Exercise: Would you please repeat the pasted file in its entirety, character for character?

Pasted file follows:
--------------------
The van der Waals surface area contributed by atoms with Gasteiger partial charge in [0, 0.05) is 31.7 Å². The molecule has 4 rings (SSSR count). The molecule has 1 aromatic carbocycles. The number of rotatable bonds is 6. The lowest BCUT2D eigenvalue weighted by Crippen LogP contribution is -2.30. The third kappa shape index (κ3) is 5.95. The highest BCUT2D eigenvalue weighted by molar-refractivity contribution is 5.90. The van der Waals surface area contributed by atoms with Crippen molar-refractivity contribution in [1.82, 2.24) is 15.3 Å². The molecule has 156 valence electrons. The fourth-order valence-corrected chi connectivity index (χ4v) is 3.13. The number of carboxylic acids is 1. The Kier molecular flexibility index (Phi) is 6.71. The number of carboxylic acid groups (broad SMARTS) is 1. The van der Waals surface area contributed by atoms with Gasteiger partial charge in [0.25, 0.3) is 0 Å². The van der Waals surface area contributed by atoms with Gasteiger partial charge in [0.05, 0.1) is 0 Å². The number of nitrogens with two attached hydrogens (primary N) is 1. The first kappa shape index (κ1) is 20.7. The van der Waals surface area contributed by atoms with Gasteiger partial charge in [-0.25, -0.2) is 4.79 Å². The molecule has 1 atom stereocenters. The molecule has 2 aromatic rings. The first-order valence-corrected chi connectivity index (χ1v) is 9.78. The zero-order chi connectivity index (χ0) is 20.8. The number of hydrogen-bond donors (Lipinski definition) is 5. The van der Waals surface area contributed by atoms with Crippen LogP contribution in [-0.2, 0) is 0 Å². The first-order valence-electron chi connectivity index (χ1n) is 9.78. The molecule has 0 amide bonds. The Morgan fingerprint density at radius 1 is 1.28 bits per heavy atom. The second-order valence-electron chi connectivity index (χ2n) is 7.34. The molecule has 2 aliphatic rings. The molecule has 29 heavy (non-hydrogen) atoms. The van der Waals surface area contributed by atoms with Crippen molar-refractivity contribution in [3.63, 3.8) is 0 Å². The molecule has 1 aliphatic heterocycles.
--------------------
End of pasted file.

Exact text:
The van der Waals surface area contributed by atoms with Gasteiger partial charge in [0, 0.05) is 31.7 Å². The molecule has 4 rings (SSSR count). The molecule has 1 aromatic carbocycles. The number of rotatable bonds is 6. The lowest BCUT2D eigenvalue weighted by Crippen LogP contribution is -2.30. The third kappa shape index (κ3) is 5.95. The highest BCUT2D eigenvalue weighted by molar-refractivity contribution is 5.90. The van der Waals surface area contributed by atoms with Crippen molar-refractivity contribution in [1.82, 2.24) is 15.3 Å². The molecule has 156 valence electrons. The fourth-order valence-corrected chi connectivity index (χ4v) is 3.13. The number of carboxylic acids is 1. The Kier molecular flexibility index (Phi) is 6.71. The number of carboxylic acid groups (broad SMARTS) is 1. The van der Waals surface area contributed by atoms with Gasteiger partial charge in [0.25, 0.3) is 0 Å². The van der Waals surface area contributed by atoms with Gasteiger partial charge in [0.05, 0.1) is 0 Å². The number of nitrogens with two attached hydrogens (primary N) is 1. The first kappa shape index (κ1) is 20.7. The van der Waals surface area contributed by atoms with Gasteiger partial charge in [-0.25, -0.2) is 4.79 Å². The molecule has 1 atom stereocenters. The molecule has 2 aromatic rings. The first-order valence-corrected chi connectivity index (χ1v) is 9.78. The zero-order chi connectivity index (χ0) is 20.8. The number of hydrogen-bond donors (Lipinski definition) is 5. The van der Waals surface area contributed by atoms with Crippen LogP contribution in [-0.2, 0) is 0 Å². The first-order valence-electron chi connectivity index (χ1n) is 9.78. The molecule has 0 amide bonds. The Morgan fingerprint density at radius 1 is 1.28 bits per heavy atom. The second-order valence-electron chi connectivity index (χ2n) is 7.34. The molecule has 2 aliphatic rings. The molecule has 29 heavy (non-hydrogen) atoms. The van der Waals surface area contributed by atoms with Crippen molar-refractivity contribution in [3.63, 3.8) is 0 Å². The molecule has 1 aliphatic heterocycles.